John Alvin called what he did “the promise of a great experience”, which included creating curiosity in potential viewers, often by using iconic imagery imbued with light to add a mystical, ethereal quality. He certainly did that with this Hook image!

Around the same time, the studio came to John and asked him to create a map that would include Neverland and part of the real world to be used for the entire teaser trailer, and John came up with the now-famous map, meant to look mysterious and centuries old.

He knew the map had to be big, because to use it for the whole trailer, the camera would have to pan across it. He also knew in the trailer it would be burned through. So he made the 40 x 60 map, and they printed copies on special paper that burns easily.

Explains Andrea Alvin, “We had a layout that we had to follow, for what the actual map would be, for example, where Wonderland would be. We had to follow that, and design it to look like an old map on parchment. A lot of the painting was done in thinned-out acrylics, and sponged on, to make it look like parchment. Then he drew the little locations over the top. He had to find a good compass rose to put on it to make it look old and original, so he did copious research in books, because this was before the internet had everything anyone would ever need, and he finally discovered the perfect image. John hand-lettered all the words on the map, too, which was unusual. Nearly no illustrators would do hand-lettering or design their own for their posters, but John did.”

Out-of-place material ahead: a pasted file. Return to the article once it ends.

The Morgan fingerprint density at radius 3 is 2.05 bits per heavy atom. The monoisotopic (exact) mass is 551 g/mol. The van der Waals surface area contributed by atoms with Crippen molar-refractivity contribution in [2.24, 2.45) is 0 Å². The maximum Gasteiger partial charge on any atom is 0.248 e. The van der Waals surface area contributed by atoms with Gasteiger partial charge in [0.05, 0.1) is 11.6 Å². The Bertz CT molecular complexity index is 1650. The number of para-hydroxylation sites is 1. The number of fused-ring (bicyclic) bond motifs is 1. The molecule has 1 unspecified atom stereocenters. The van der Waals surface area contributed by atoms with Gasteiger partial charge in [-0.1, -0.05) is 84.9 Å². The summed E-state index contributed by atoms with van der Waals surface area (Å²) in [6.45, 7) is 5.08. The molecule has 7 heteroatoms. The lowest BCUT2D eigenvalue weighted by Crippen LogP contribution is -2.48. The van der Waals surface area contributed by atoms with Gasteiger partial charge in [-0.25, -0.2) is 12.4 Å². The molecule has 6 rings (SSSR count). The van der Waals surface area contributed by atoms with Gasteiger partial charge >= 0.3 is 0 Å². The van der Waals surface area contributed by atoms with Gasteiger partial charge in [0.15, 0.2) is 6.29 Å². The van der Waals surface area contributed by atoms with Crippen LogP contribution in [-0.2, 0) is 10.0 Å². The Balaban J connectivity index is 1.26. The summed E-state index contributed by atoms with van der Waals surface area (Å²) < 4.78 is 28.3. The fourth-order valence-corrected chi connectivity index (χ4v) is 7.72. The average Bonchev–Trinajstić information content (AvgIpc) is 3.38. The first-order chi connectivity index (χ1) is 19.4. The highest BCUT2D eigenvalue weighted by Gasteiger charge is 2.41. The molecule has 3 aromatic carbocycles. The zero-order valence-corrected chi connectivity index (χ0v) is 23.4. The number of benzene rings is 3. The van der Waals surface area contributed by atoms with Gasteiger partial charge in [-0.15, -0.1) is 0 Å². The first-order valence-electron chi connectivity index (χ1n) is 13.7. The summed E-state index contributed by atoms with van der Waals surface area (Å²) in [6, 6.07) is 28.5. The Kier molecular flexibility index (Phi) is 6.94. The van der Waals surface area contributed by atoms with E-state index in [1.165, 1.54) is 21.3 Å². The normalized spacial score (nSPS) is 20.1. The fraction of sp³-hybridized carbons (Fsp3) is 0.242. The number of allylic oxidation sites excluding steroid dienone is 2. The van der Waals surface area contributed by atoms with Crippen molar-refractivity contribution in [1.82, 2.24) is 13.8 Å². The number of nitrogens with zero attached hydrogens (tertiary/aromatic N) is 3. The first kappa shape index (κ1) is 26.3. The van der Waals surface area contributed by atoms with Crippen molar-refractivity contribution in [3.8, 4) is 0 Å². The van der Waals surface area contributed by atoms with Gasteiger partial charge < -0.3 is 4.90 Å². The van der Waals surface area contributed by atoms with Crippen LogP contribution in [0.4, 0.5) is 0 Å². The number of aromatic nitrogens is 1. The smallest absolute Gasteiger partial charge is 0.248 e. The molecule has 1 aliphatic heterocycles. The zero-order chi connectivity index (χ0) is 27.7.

Both John Alvin and his wife Andrea went to the ArtCenter College of Design in Pasadena, where many other famous artists and directors have gone, including Ralph McQuarrie, Syd Mead, Eyvind Earle, Bob Peak, Drew Struzan, Zack Snyder, and Michael Bay. For those focusing in illustration and fine art, taking hand-lettering classes was mandatory. John Alvin had not only a love but an affinity for it, and you can see the expression of his talent on many of his one-sheets, including Young Frankenstein, Blazing Saddles, E.T., Victor/Victoria, Gremlins, Willow, The Princess Bride, and The Phantom of the Paradise, just to name a few.